“We’ve got you.”
That simple but powerful idea sums up what Suzen Heeley and her team hope people feel when they step inside Memorial Sloan Kettering for cancer care.
As Executive Director of MSK’s Design and Construction Department, Ms. Heeley helps determine what people feel, hear, and experience when they come to MSK. She oversees everything from the stylish, comfortable furnishings in common areas to the layout of infusion treatment rooms where patients can customize their surroundings with the touch of a button.
“When patients and their families walk through the door of our facilities, we want them to feel an immediate sense of comfort and to help them relax,” she says. “We want them to take a deep breath and know they are in good hands and can focus on recovering their health and well-being.”
To understand how Ms. Heeley helps people when they need it most, we spoke to her as she and her team put the finishing touches on The David H. Koch Center for Cancer Care at Memorial Sloan Kettering.
How does your team try to help people with cancer?
To many patients, cancer feels like they are losing control. We want to give people a sense of safety and serenity. That often works on a level they aren’t conscious of. For instance, we try to design our waiting rooms so that they don’t feel overcrowded. The solution isn’t always just to add more seats; sometimes the answer is creating different seating group types, so people who want to be alone have that option, and a family of eight can sit together in another grouping. It’s about allowing people to choose.
We’ve also worked with our tech colleagues at MSK to give patients control of their environment in private infusion rooms where they receive chemotherapy. The design allows the patient to control the temperature, lighting, and window shades with the tap of a button, instead of having to ask for help. Being comfortable and self-sufficient helps patients regain control and reduce stress.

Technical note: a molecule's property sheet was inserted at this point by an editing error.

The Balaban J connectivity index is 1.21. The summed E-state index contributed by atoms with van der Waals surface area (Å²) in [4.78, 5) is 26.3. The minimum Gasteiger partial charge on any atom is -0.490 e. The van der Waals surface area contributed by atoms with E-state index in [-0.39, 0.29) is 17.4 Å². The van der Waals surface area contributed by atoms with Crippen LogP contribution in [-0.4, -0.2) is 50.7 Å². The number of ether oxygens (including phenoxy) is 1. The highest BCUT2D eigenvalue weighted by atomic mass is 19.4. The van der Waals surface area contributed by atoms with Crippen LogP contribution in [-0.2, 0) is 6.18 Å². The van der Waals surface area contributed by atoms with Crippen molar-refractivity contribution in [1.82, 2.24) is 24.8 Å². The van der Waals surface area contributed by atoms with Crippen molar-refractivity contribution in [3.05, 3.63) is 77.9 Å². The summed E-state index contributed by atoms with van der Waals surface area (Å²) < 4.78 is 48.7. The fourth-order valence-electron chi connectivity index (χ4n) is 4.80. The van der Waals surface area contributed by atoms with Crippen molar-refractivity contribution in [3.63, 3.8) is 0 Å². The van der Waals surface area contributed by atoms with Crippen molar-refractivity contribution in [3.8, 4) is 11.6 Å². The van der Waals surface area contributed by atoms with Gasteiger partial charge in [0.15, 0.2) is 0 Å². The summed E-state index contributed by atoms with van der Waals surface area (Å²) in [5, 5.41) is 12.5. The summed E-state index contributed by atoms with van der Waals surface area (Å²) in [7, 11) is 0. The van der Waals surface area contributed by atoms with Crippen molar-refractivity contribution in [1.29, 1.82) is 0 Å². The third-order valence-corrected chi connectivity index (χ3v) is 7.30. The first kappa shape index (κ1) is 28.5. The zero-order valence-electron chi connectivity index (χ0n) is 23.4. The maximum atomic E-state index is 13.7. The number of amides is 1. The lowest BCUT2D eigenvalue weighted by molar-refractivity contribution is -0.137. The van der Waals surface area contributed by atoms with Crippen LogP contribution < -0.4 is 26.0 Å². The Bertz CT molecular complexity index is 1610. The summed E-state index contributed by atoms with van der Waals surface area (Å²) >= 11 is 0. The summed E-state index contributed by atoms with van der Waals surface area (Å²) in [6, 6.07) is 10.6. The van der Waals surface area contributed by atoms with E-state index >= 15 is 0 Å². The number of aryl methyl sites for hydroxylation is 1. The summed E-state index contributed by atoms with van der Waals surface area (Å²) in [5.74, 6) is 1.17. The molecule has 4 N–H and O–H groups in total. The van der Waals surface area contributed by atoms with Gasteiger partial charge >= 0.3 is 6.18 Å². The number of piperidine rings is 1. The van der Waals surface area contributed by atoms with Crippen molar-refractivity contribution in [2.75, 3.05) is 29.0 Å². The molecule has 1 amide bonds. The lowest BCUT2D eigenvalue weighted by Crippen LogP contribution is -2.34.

Our facilities also feature a carefully curated art collection, and, when possible, we create outdoor spaces like walking paths or terraces. We want to uplift people with beauty and diversions. For each project, we ask ourselves: What can we do to surprise and delight people during a difficult time in their lives?
How does your work help MSK care teams?
At MSK, we care about the personal touch throughout a patient’s visit, beginning with a warm welcome and giving them a thoughtful sendoff when they leave. We try to help. At outpatient facilities like the Josie Robertson Surgery Center, MSK Monmouth, MSK Bergen, and MSK Nassau, it didn’t feel right to have a large reception desk. We wanted to break down barriers. We designed small round kiosks we call beehives, so MSK staff can move around the space with a mobile device and greet patients sitting down, at eye level, like you do with friends and family. We want to help make the patient experience feel as much like a warm hug as we can.